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Subjection of African women: The effects on economic development

Ifediora, John (2008): Subjection of African women: The effects on economic development.

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Abstract

The abysmal economic performance by African States in the past three decades is attributable to a host of known factors – mismanagement of resources, graft, and bureaucratic corruption (Mauro, 1995); but of all the known culprits that have so far suppressed economic growth, none are more intransigent, and yet least addressed, than Africa’s patriarchal customary practices, and traditional observances. These pervasive practices are traceable, with relative facility, to controlling cultivated traits of ancient origin that have remained resilient to the moderating effects of education, and experiments with ‘democratic’ forms of governance. The failure to incorporate cultural sensibilities, and to see things from the point of view of Africans continue to frustrate all otherwise reasonable attempts at development. Amongst experts in the development community, it is widely acknowledged that a major cause of economic underdevelopment in modern Africa is the relative absence of industrialization, and lack of demonstrable opportunities for effective employment of both capital and human resources (De Soto, 1989). But while capital accumulation and industrialization are mutually self-sustaining and fundamental to development, how a society treats and deploys its human capital ultimately determine its development trajectory.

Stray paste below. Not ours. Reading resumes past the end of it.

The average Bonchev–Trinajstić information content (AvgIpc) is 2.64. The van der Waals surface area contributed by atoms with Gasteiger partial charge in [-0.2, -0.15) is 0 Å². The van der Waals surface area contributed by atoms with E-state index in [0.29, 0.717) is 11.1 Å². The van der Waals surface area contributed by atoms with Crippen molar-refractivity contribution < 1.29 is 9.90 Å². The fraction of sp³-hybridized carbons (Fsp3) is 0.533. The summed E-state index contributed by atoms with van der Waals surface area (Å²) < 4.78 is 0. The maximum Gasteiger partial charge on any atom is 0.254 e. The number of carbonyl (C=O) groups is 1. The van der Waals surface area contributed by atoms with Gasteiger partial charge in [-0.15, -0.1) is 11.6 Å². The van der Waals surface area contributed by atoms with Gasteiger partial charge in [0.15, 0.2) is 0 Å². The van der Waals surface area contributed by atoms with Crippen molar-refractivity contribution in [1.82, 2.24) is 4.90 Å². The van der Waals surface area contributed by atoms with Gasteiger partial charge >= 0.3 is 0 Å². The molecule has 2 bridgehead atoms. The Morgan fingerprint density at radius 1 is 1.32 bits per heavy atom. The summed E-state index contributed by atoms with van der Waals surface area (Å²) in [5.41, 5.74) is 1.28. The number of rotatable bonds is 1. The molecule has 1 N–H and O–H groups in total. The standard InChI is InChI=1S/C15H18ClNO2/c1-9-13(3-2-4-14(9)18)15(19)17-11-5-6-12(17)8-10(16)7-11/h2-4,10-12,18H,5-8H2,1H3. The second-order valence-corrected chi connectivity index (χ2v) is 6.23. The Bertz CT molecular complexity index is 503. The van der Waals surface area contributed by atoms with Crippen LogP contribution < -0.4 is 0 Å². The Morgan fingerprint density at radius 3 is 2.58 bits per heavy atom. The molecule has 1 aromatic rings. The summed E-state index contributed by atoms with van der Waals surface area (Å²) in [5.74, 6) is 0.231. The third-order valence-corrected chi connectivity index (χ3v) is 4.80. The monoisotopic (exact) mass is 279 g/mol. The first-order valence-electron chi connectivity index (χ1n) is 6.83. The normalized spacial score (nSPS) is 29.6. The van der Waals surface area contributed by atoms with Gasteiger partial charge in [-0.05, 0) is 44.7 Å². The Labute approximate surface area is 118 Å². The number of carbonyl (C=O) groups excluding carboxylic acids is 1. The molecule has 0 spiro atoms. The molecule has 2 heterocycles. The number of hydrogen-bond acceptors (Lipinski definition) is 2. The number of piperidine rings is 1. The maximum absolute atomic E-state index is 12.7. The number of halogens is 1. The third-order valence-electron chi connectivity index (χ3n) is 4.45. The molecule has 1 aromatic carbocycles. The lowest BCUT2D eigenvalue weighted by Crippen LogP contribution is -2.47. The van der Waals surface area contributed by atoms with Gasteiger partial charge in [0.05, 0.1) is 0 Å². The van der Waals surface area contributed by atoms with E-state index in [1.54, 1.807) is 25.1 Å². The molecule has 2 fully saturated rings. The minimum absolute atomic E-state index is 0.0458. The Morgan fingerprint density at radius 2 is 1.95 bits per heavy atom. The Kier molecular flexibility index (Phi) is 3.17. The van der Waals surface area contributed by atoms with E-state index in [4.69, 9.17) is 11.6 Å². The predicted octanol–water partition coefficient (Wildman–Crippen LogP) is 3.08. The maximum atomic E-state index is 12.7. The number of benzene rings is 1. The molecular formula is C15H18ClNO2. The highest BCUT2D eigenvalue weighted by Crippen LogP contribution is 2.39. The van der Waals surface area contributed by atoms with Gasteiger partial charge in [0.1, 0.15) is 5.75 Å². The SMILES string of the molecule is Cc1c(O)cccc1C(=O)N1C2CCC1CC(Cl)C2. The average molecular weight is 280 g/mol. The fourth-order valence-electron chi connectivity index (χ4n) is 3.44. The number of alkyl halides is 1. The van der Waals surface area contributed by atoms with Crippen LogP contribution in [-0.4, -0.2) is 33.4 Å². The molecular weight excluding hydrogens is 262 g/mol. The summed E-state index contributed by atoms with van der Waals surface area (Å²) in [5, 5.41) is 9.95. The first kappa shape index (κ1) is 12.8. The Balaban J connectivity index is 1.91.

An overarching question, therefore, is how to further explore the effects of culturally induced disparate treatment of African women on economic development, and how the ensuing inequality of opportunities between the sexes detracts from development efforts. The thesis of this inquiry is that the denial of fair and equal treatment to women in African societies is a major contributing factor to perceived and actual economic underdevelopment, and that real and sustained socio-economic development is achievable only when such unjust practices are allowed to elapse into disuse. Using Nigeria as a case study, this work would provide a robust guidance on the effects of subjection on development, and how such effects may be ameliorated by gender-sensitive public policies in education, and employment opportunities. The analytic approach adopted is necessarily informed by a liberal interpretation of justice that presumes a moral equality of the sexes, and admits of no preference or natural disability of one or the other.

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